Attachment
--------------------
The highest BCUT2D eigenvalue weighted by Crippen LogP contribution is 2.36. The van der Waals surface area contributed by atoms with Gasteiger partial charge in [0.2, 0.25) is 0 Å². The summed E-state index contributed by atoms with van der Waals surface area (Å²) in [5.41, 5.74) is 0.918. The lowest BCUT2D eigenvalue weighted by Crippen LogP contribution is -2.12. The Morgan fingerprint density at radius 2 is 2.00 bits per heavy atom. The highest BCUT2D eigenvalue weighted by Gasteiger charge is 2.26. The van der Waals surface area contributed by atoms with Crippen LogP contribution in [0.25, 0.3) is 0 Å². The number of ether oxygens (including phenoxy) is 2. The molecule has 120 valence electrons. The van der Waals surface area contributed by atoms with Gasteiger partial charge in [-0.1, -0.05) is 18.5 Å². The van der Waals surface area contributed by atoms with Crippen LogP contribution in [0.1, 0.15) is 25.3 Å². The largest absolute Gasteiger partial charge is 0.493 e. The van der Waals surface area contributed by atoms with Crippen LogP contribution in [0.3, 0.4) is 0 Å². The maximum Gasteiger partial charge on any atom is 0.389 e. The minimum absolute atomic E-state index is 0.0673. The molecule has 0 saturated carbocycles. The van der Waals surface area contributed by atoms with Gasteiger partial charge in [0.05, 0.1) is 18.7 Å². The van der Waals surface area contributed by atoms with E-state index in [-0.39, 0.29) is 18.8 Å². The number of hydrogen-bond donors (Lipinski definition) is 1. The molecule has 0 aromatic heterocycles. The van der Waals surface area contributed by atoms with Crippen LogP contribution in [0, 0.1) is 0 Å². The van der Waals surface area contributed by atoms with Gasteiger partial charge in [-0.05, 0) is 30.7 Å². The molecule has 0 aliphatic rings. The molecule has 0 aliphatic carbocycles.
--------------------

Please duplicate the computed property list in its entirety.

The highest BCUT2D eigenvalue weighted by Crippen LogP contribution is 2.36. The van der Waals surface area contributed by atoms with Gasteiger partial charge in [0.2, 0.25) is 0 Å². The summed E-state index contributed by atoms with van der Waals surface area (Å²) in [5.41, 5.74) is 0.918. The lowest BCUT2D eigenvalue weighted by Crippen LogP contribution is -2.12. The Morgan fingerprint density at radius 2 is 2.00 bits per heavy atom. The highest BCUT2D eigenvalue weighted by Gasteiger charge is 2.26. The van der Waals surface area contributed by atoms with Crippen LogP contribution in [0.25, 0.3) is 0 Å². The number of ether oxygens (including phenoxy) is 2. The molecule has 120 valence electrons. The van der Waals surface area contributed by atoms with Gasteiger partial charge in [-0.1, -0.05) is 18.5 Å². The van der Waals surface area contributed by atoms with Crippen LogP contribution in [0.1, 0.15) is 25.3 Å². The largest absolute Gasteiger partial charge is 0.493 e. The van der Waals surface area contributed by atoms with Crippen LogP contribution in [0.3, 0.4) is 0 Å². The maximum Gasteiger partial charge on any atom is 0.389 e. The minimum absolute atomic E-state index is 0.0673. The molecule has 0 saturated carbocycles. The van der Waals surface area contributed by atoms with Gasteiger partial charge in [0.05, 0.1) is 18.7 Å². The van der Waals surface area contributed by atoms with E-state index in [-0.39, 0.29) is 18.8 Å². The number of hydrogen-bond donors (Lipinski definition) is 1. The molecule has 0 aromatic heterocycles. The van der Waals surface area contributed by atoms with Crippen LogP contribution in [0, 0.1) is 0 Å². The van der Waals surface area contributed by atoms with Gasteiger partial charge in [-0.05, 0) is 30.7 Å². The molecule has 0 aliphatic rings. The molecule has 0 aliphatic carbocycles.